Global Eleven, a soccer investment fund whose backers include the son of an Italian count, sued Swiss sports marketer Kentaro, saying it failed to return profits from matches played by five-time world champion Brazil.
“The company is currently in litigation with Kentaro for breach of contract and for non-payment of amounts due and ongoing under those contracts,” Global Eleven’s administrator Nick Hoskins, a lawyer with Bermuda-based Wakefield Quin, said in an e-mailed statement. “Until this matter is resolved, it isn’t possible to comment any further.”
Global Eleven raised as much as $20 million to invest in marketing rights for exhibition games played by Brazil that Kentaro held until last year. The fund also bet on the transfer rights of players from South America where groups lend money to teams in return for a stake in the sale price of athletes. The sport’s governing body is mulling whether to ban the practice.
Global Eleven’s suit against Kentaro of Wil, Switzerland, seeks about $8 million in damages, said two people familiar with the matter. Most of the claim is linked to Brazil’s exhibition games, which Kentaro began promoting in 2006. The rest is tied to loan fees the fund allegedly should have been paid after players were placed with European teams, said the people, who asked not to be identified because of the pending case.
Kentaro Chief Operating Officer Jonathan Hill and company spokesman Johannes Berendt declined to comment.
Global Eleven was set up by Indoo Sella Di Monteluce, an Italian aristocrat, and Kentaro Chief Executive Officer Philippe Huber, whose company is an investor. Iveagh Ltd., a London-based firm created to oversee the wealth of the Guinness brewing dynasty, was hired as investment manager in return for 2 percent of the fund’s net asset value. Iveagh spokesman Paul Wynne declined to comment. Sella Di Monteluce’s father, Count Nicolo Sella Di Monteluce, is a non-executive director at Iveagh, which also manages his family’s money.
London-based Syrian businessman Khaled Chehabi, a former Iveagh employee, helped double the fund’s size by attracting investment from the Abu Dhabi-based Baniyas Sports Club and Qatar-based conglomerate Ghanim Bin Saad Al Saad & Sons Group Holdings, two of the people said. The sports club’s president is United Arab Emirates Deputy Prime Minister Sheikh Saif bin Zayed Al Nahyan.
GSSG, named for its chairman Ghanim Bin Saad, the CEO of state-owned Qatari Diar Real Estate Investment Co., is the fund’s biggest investor after providing as much as $10 million.
Huber, Sella Di Monteluce and Chehabi sit on Global Eleven’s investment committee. GSSG became involved after Chehabi helped broker a 2010 exhibition match between Brazil and Argentina played in Doha, Qatar, which was sponsored by GSSG. Kentaro lost its rights to Brazil games last year to London-based Pitch International.
Chehabi, whose family also is a small investor in the fund, declined to comment when contacted by telephone. Barclay Saastad, head of GSSG’s European office, and Baniyas spokesman Nader Saleh Abuhayyeh didn’t respond to e-mails seeking comment.
Kentaro, which sells broadcast rights to international soccer matches for more than 20 European federations, has struggled to pay rightsholders on time, according to one of the people familiar with its situation.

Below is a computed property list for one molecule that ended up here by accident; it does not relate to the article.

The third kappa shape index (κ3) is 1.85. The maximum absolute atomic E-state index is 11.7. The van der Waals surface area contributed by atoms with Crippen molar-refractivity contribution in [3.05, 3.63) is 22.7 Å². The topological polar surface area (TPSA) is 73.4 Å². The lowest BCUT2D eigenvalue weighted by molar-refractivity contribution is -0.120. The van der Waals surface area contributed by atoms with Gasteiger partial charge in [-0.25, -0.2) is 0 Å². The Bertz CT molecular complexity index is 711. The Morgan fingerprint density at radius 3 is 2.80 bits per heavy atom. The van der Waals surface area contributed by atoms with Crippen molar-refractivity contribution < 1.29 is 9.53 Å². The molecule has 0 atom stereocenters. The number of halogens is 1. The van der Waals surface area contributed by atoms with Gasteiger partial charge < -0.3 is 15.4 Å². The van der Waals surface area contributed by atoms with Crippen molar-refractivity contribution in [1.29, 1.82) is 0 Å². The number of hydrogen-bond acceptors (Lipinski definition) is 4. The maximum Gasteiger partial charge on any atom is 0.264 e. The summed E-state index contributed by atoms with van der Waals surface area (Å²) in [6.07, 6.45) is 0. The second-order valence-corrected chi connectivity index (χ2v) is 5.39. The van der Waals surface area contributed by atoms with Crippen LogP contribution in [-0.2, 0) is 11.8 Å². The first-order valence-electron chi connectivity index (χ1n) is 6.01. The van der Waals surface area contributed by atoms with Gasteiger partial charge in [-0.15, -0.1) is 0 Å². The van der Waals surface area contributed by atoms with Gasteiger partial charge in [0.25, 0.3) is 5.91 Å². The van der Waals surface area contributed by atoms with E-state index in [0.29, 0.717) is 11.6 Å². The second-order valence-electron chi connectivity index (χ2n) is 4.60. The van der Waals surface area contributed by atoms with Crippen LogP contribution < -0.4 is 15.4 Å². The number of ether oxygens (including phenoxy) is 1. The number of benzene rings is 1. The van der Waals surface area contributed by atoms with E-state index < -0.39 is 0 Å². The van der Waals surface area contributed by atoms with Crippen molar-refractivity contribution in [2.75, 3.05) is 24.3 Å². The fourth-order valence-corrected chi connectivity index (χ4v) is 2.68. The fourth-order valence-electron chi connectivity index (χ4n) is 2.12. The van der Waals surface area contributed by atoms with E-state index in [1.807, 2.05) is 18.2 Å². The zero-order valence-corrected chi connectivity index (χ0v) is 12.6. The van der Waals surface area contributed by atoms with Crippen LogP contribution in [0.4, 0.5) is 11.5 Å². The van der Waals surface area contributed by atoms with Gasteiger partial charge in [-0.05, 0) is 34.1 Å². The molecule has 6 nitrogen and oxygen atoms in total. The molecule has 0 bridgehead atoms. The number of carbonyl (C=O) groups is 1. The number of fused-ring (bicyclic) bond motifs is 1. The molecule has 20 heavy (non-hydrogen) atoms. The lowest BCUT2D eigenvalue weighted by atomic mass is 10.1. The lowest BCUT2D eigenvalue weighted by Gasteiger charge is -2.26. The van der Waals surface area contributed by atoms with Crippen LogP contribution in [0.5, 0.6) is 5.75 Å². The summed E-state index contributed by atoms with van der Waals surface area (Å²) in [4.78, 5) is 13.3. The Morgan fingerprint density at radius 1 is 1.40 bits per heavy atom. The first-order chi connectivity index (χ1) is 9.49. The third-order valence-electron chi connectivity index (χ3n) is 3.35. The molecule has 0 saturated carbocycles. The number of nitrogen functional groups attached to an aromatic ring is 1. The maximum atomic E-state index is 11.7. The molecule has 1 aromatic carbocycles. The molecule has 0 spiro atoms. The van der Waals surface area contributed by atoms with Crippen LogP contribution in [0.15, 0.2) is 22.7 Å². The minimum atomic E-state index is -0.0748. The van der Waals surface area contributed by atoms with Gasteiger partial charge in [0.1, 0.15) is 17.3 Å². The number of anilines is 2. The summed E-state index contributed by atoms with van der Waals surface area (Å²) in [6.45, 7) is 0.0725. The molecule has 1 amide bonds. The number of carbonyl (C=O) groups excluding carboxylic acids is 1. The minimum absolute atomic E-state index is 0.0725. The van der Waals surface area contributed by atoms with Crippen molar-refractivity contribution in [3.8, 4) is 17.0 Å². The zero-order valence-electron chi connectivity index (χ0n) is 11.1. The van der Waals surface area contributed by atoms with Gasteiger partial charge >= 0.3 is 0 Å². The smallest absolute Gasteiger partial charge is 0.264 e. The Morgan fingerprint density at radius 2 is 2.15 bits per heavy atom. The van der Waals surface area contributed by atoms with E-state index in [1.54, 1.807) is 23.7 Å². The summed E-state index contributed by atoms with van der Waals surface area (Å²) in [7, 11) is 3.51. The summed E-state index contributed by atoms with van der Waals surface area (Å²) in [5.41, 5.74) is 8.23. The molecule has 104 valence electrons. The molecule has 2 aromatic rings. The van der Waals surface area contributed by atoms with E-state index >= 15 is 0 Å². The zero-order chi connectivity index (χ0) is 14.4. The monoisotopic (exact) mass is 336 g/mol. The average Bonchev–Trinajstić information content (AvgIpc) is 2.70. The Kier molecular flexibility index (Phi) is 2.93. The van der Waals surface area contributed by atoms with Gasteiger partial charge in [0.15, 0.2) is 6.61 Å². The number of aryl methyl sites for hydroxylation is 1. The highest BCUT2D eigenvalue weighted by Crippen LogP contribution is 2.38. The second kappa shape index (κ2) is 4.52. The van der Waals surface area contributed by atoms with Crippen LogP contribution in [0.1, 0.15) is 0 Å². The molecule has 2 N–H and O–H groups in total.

In March, Kentaro lost its contract to broadcast a World Cup qualifier between England and Montenegro days before the game over a dispute over payments, according to one of the people. U.K. broadcaster ITV Plc (ITV) has been negotiating with Kentaro to recover the money paid under the original deal.
Financial results for the company’s U.K. subsidiary, Kentaro Ltd., carry a note from its auditor Rawlinson & Hunter saying there was “material uncertainty which may cast significant doubts about the group’s ability to continue as a going concern.”
Global Eleven’s player-investment business, which aimed to profit from betting on the increase in value for South American players, failed to make a profit from its investments, according to company documents obtained by Bloomberg.
Buying player rights carries significant risks, said Jochen Loesch, president of international business at Traffic Sports, one of soccer’s biggest investment funds. It spent more than $75 million on purchasing stakes since 2007.
“We have huge downside,” he said. “If the player isn’t sold, we don’t get a penny.”
According to Global Eleven documents, the fund has invested in nine players and has an agreement with Africa Soccer Developments, a youth academy in Cape Town, for a 50 percent share of any profits from player sales.
The biggest outlay was on Paraguayan attacking midfielder Rodrigo Rojas, 25. The “all-in cost” to acquire a 40 percent stake in Rojas was $909,000, with the remainder shared between his first team Club Olimpia and Argentine sports agency Full Play, according to company documents.
The fund’s minimum acceptable transfer price for Rojas was $2,775,974, according to the 2012 papers. Rojas now plays for Chilean team O’Higgins, which is paying $40,000 for the remaining 18 months of his contract. In 2011, he spent a few months with a lower-ranked team in Belgium, an entrance point for more lucrative European leagues for players from outside the continent.
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